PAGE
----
Bullard: Not All Fossil Fuels Are Going Extinct

This article first appeared on Bloomberg View and the Bloomberg Terminal.

By Nathaniel Bullard

Bloomberg New Energy Finance’s latest New Energy Outlook points the way to a sunny, windy future for the global electric power industry. That doesn’t mean that fossil fuels (or nuclear power) will vanish. It also doesn’t mean that all fossil fuels are the same. The future of natural gas and coal is a tale of two resources — one a story of rising fortunes, the other of slow decline.

The latest outlook on natural gas is brighter than ever: BNEF’s forecast for gas shows a higher estimate for consumption in 2040 than in previous years, with a short decline at the end of this decade.

(Mostly) Up and Up

Global gas consumption for power generation

Source: Bloomberg New Energy Finance New Energy Outlook 2017

Coal is a different matter. Coal demand is expected to peak late next decade, then decline almost every year to reach a low of 3.1 billion metric tons in 2040, about 25 percent lower than at its peak.

Up …Then Way Down

Global coal consumption for power generation

Source: Bloomberg New Energy Finance New Energy Outlook 2017

This long-term outlook is nuanced, as it should be. The aggregated demand for each fuel from 2020 to 2040 has not changed much in three successive New Energy Outlook reports. Total gas consumption has only increased 6 percent since the 2015 report, while coal consumption from 2020 to 2040 — despite the plunge that is now expected, as noted above — has only changed 3.5 percent, and was exactly the same in 2016.

However, the shape of that coal curve is still important, even if the volume hasn’t changed much. A coal mine that opens today could have a 60-year life, but it is likely to be one fraught with oversupply and competition from other coal producers, as well as other technologies.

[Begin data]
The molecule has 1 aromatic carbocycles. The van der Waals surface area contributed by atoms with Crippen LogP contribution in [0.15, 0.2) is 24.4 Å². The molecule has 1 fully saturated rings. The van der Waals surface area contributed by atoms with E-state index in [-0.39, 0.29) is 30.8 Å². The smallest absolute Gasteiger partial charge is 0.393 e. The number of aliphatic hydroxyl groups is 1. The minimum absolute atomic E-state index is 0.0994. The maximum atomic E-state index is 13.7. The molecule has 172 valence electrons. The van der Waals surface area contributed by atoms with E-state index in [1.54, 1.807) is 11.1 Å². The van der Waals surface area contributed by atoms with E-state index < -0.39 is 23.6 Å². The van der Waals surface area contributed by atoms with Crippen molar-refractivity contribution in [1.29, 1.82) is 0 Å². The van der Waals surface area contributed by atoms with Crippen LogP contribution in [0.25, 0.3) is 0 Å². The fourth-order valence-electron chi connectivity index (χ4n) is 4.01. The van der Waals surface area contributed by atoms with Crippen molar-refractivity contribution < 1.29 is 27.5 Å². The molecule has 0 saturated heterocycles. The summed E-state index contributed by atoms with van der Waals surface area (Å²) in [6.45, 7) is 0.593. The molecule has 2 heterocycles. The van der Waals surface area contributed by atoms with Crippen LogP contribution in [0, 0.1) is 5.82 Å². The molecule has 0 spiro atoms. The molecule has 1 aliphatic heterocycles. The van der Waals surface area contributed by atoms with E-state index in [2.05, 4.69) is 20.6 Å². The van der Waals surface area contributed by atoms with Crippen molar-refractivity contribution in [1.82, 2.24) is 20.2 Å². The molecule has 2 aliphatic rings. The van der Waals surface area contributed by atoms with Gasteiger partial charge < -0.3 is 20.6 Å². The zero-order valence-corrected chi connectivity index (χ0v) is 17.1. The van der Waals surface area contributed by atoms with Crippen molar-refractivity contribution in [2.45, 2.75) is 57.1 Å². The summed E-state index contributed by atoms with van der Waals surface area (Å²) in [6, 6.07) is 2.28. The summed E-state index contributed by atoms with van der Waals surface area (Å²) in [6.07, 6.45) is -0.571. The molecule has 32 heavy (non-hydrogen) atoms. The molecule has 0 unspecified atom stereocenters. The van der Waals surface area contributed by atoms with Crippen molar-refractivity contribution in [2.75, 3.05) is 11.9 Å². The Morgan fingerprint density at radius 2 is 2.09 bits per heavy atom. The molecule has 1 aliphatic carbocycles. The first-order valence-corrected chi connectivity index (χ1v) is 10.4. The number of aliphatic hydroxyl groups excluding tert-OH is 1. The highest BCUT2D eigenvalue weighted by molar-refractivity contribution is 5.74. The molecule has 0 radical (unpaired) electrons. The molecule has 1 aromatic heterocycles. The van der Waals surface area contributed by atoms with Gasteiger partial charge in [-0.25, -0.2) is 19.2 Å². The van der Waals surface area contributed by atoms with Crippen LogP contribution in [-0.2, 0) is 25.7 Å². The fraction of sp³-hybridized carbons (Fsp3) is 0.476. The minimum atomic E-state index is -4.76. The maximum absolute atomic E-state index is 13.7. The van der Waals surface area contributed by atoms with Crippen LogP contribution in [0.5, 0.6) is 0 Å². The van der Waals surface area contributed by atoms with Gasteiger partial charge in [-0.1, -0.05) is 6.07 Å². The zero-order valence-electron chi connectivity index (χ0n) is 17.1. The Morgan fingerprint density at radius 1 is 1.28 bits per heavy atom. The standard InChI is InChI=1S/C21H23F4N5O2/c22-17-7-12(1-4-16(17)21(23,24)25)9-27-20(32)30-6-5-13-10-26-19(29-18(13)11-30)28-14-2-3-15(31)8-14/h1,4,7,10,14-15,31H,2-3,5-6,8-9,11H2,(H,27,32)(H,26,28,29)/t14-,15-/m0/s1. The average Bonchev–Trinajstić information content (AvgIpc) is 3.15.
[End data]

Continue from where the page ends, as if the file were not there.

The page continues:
So how does the 2017 New Energy Outlook for gas and coal compare to how major oil companies and the International Energy Agency see it?1

For gas, everyone agrees: Consumption grows. Royal Dutch Shell Plc expects gas consumption to more than double and, perhaps not surprisingly, Exxon Mobil Corp. and BP Plc also expect consumption to increase at least 50 percent. BNEF’s expectations are a bit more muted.

Up and Up

Global gas consumption for power generation (rebased 2015=100)

Sources: Bloomberg New Energy Finance, Exxon Mobil, BP, Shell, International Energy Agency

The outlook for coal isn’t so uniform. Shell and Exxon Mobil’s outlooks are both peak coal scenarios, at least for power generation. BP and the IEA expect slow increases in coal consumption.

Then there is BNEF.

Only One Forecasts a Decline

Global coal consumption for power generation (rebased to 2015=100)

Sources: Bloomberg New Energy Finance, Exxon Mobil, Shell, BP, International Energy Agency

Of these five coal outlooks, one is negative, two show eventual declines after future peaks, and the others are up and up. The differences are more than academic. Energy and resources companies make large, long-term bets on future demand for coal, gas, and oil. The gap between forecasts and reality can be costly, in an era when a liquefied natural gas project can cost $54 billion. Companies (and energy markets) going long on gas for power generation are at least playing into a consensus view on overall increasing consumption. Companies and energy markets might be doing the same on coal — but the long-term outlook doesn’t bear them out. 

About BloombergNEF

BloombergNEF (BNEF) is a strategic research provider covering global commodity markets and the disruptive technologies driving the transition to a low-carbon economy. Our expert coverage assesses pathways for the power, transport, industry, buildings and agriculture sectors to adapt to the energy transition. We help commodity trading, corporate strategy, finance and policy professionals navigate change and generate opportunities.
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